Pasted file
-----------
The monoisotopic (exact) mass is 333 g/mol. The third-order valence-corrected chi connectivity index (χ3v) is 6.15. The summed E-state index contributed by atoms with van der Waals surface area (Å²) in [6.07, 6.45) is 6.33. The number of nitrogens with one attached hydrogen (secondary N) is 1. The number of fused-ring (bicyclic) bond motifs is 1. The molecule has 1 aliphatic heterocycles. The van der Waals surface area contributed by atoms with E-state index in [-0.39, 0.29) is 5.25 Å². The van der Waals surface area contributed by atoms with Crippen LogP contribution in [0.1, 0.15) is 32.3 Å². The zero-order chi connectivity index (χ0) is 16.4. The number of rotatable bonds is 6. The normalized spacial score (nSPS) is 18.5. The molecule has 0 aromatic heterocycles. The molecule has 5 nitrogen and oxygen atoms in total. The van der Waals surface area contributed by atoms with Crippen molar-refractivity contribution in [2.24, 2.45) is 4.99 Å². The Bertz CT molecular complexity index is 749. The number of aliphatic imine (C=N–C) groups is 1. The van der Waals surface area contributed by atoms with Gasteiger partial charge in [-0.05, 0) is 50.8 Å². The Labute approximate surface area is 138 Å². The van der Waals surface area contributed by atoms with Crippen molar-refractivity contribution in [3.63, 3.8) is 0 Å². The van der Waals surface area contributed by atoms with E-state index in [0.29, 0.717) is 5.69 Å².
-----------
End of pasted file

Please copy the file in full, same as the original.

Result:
The monoisotopic (exact) mass is 333 g/mol. The third-order valence-corrected chi connectivity index (χ3v) is 6.15. The summed E-state index contributed by atoms with van der Waals surface area (Å²) in [6.07, 6.45) is 6.33. The number of nitrogens with one attached hydrogen (secondary N) is 1. The number of fused-ring (bicyclic) bond motifs is 1. The molecule has 1 aliphatic heterocycles. The van der Waals surface area contributed by atoms with E-state index in [-0.39, 0.29) is 5.25 Å². The van der Waals surface area contributed by atoms with Crippen LogP contribution in [0.1, 0.15) is 32.3 Å². The zero-order chi connectivity index (χ0) is 16.4. The number of rotatable bonds is 6. The normalized spacial score (nSPS) is 18.5. The molecule has 0 aromatic heterocycles. The molecule has 5 nitrogen and oxygen atoms in total. The van der Waals surface area contributed by atoms with Crippen molar-refractivity contribution in [2.24, 2.45) is 4.99 Å². The Bertz CT molecular complexity index is 749. The number of aliphatic imine (C=N–C) groups is 1. The van der Waals surface area contributed by atoms with Gasteiger partial charge in [-0.05, 0) is 50.8 Å². The Labute approximate surface area is 138 Å². The van der Waals surface area contributed by atoms with Crippen molar-refractivity contribution in [3.63, 3.8) is 0 Å². The van der Waals surface area contributed by atoms with E-state index in [0.29, 0.717) is 5.69 Å².